SPD investigating two shooting targets left on Capitol Hill

The used shooting target left at the 18th and Madison office (Photo: LWVS-KC)

The used shooting target left at the 18th and Madison office (Photo: LWVS-KC)

Seattle police are investigating why two paper shooting targets riddled with bullet holes were left outside within a block of each other this month on Capitol Hill. The first was reported by staff at the League of Women Voters  at 18th and Madison, in what a spokesperson said was likely an attempt at intimidation for the groups’s recent endorsement of gun control legislation. The target was left outside the nonprofit’s door sometime over the 4th of July weekend.

CHS found out about the second shooting target on Friday when a CHS tipster emailed us after seeing it posted on a tree near the Shell gas station at 17th and Madison.

“I didn’t take a photo but there were bullet holes similar to the one left at LWV,” said the tipster in an email.

The tipster made a report to SPD, but a police spokesperson was unable to provide CHS with any details at the time. On Monday SPD said they had little information on who might be behind the targets and asked anyone with knowledge of the targets to call 911. From SPD’s Blotter: Continue reading

Yancy Noll murder trial pushed back to September

The trial for the man accused of gunning down a Broadway Market QFC wine steward in 2012 is slated to begin next month, according to court documents. The trial for Thomasdinh Bowman in the murder of Yancy Noll is now scheduled to start September 22nd after it was initially slated to begin in February. According to court documents, prosecutors expect the proceedings to last three to four weeks.

In September 2012, Bowman was charged with first-degree murder for allegedly shooting Noll in the head outside Noll’s at 15th Ave NE and 75th home. King County prosecutors have called it a “thrill kill” case. If convicted, prosecutors say Bowman, a former child prodigy and onetime resident of the E Republican Melrose Terrace co-op building, will face up to 31 years in prison.

Bowman’s defense attorney John Henry Browne entered a plea of not guilty on charges Bowman gunned down Noll in his vehicle just blocks from each of their homes. According to charging documents, Bowman pulled his car next to Noll’s at 15th Ave NE and 75th and shot Noll in the head. The two men are believed to have never met prior to the shooting.

12th Ave theft ring trial

Police seize allegedly stolen items from Darling’s Capitol Hill house in 2012. (Photo: CHS)

Police seize allegedly stolen items from Darling’s Capitol Hill house in 2012. (Photo: CHS)

Also scheduled for trial in September is the Capitol Hill man arrested in 2012 for allegedly running a sophisticated operation to sell stolen goods from his 12th and Mercer home.

Prosecutors say Rabindranath Darling was buying items he knew to be stolen and selling them on eBay. Darling, who pleaded not guilty in the case, is scheduled to appear in court September 2nd.

When police raided the 12th Ave house in November 2012, they needed a trailer to haul off all the evidence. Computers, tools, and bikes with an estimated worth of “well in excess of $100,000″ were allegedly found throughout the Capitol Hill property. Police reported finding a shed filled with professional grade musical mixing equipment, scuba gear, Tiffany brand jewelry, and “a large amount of one brand of makeup.” Boxes in the basement contained Rolex watches and expensive data storage equipment. Many items would later be traced to past burglaries around Capitol Hill and Seattle.

Booming rental market has kept phones ringing at Tenants Union — Plenty of calls from Capitol Hill

The Whitworth Apartments, where some rents rose 20% last year (Image: Cadence Real Estate)

The Whitworth Apartments, where some rents rose 20% last year (Image: Cadence Real Estate)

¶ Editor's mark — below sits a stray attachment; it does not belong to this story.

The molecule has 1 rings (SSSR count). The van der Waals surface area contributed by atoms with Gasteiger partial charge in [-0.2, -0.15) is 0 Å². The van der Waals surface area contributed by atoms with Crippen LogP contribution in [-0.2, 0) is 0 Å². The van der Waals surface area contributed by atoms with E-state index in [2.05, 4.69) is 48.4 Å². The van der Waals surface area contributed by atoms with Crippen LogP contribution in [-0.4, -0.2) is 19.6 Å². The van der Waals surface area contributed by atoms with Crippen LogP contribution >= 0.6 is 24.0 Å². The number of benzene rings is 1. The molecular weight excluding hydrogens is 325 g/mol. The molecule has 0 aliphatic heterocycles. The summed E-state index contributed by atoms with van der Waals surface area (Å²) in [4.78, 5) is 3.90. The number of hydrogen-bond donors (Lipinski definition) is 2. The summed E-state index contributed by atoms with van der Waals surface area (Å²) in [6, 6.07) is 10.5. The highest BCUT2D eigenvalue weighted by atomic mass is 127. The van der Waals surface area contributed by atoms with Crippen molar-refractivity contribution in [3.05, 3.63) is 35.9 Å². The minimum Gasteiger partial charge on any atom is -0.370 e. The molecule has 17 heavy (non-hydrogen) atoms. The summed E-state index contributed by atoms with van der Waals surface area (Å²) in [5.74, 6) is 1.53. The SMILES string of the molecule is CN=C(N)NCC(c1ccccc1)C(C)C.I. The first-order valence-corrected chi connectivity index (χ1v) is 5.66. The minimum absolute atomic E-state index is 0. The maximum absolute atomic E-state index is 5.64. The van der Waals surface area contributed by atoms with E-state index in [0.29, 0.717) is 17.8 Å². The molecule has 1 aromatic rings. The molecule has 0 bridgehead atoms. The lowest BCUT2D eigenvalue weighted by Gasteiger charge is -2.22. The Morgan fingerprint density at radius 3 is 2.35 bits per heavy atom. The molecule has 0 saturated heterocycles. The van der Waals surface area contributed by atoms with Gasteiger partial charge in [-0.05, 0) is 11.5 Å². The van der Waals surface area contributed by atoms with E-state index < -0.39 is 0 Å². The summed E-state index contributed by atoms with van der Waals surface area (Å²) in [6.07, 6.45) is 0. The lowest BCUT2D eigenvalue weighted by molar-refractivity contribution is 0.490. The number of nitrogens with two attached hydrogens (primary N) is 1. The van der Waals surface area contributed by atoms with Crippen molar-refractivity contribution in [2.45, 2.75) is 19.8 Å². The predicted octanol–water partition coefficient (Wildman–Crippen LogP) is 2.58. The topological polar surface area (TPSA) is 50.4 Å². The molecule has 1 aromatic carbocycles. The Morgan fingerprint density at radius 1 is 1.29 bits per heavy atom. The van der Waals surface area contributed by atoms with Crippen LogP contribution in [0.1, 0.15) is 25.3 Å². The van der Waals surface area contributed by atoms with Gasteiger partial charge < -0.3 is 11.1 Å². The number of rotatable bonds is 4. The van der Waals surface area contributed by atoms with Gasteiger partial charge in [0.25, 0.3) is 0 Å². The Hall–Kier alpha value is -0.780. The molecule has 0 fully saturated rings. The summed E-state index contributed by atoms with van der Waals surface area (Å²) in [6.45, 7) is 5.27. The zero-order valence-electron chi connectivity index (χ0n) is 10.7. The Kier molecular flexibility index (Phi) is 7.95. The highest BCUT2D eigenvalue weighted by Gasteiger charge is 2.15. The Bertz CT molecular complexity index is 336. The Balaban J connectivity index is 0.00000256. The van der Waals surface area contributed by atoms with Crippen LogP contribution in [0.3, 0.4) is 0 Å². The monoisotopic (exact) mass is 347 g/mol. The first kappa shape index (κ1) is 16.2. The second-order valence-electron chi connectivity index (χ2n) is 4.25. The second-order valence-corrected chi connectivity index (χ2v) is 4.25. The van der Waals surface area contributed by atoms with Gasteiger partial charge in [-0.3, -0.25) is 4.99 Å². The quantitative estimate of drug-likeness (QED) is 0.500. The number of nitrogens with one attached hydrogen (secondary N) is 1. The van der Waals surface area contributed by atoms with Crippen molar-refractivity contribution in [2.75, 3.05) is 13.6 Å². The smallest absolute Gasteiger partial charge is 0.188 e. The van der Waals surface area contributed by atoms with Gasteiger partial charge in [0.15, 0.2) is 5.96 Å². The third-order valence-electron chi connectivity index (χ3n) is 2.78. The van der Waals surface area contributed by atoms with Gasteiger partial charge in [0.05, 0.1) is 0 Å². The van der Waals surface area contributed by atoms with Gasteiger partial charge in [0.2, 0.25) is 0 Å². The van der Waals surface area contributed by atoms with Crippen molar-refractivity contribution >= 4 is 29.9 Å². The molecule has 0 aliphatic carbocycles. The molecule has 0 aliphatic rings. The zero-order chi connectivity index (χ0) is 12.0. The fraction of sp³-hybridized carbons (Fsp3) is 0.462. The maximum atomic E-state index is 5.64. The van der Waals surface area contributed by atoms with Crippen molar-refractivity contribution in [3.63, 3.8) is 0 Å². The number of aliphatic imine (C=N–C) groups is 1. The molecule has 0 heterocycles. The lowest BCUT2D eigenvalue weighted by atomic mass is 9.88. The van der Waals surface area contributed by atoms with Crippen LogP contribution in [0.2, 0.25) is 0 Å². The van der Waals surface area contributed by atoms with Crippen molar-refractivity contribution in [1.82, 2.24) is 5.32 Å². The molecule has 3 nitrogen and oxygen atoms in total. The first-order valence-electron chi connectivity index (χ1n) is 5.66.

As rents on Capitol Hill continue to rise at breakneck rates, so are complaints of landlords trying to displace the residents paying those rents. Jonathan Grant, executive director of the Tenants Union, told CHS that calls about rent increases have become the top issue on the organization’s tenant’s rights hotline.

“In the last three years we’ve seen rising rents and displacement becoming the number one issue in Seattle,” he said.
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Say goodbye to the 47 as Murray’s Metro funding plan heads to November ballot

The-47-on-Bellevue-600x397The Seattle City Council has unanimously approved sending a measure to the November ballot to save King County’s Metro bus service, but it will be too little too late for Capitol Hill’s Route 47. The $45 million plan (PDF) would prevent several rounds of Metro cuts, but not before the 47 and several other lines are slashed in the first round of service reductions scheduled for September.

The measure, first proposed by Mayor Ed Murray in May, is basically a local version of the county-wide Proposition 1 which failed to pass in April. The Seattle plan would raise sales taxes by .1% and add a $60 vehicle licensing fee in the city.

The council rejected an amendment proposed by council members Kshama Sawant and Nick Licata that may have saved the 47 by replacing the sales tax increase with an annual $18 employee head count tax and increasing the tax paid by commercial parking lot operators from 12.5% to 17.5%. Those revenue streams could have been enacted by council before the September cuts took place.

On the plus side, Murray’s plan has a solid chance of passing. Over 66% of Seattle voters approved Prop. 1 and nearly 80% of voters in Capitol Hill’s 43rd legislative district approved the measure, which included road funding that the current plan leaves out.

After Eastside and rural King County voters torpedoed Prop. 1, CHS’s Bus Stop said this about the 47′s deep history in the neighborhood:

The 47 is Seattle’s shortest trolley bus line, connecting downtown with one of the densest census tracts on the west coast of the US. For 105 years, a bus or streetcar has come up the Hill from downtown, dropped passengers off on Summit Avenue as it headed north, turned around once it hits Lakeview Boulevard, and then headed back down Bellevue Avenue. Its frequency may have gone up or down as the years elapsed, and the 13 streetcar turned into the 14 bus to Mount Baker, which was eventually decoupled to form the downtown-only 47. But this bus has always been here. That looks about to change.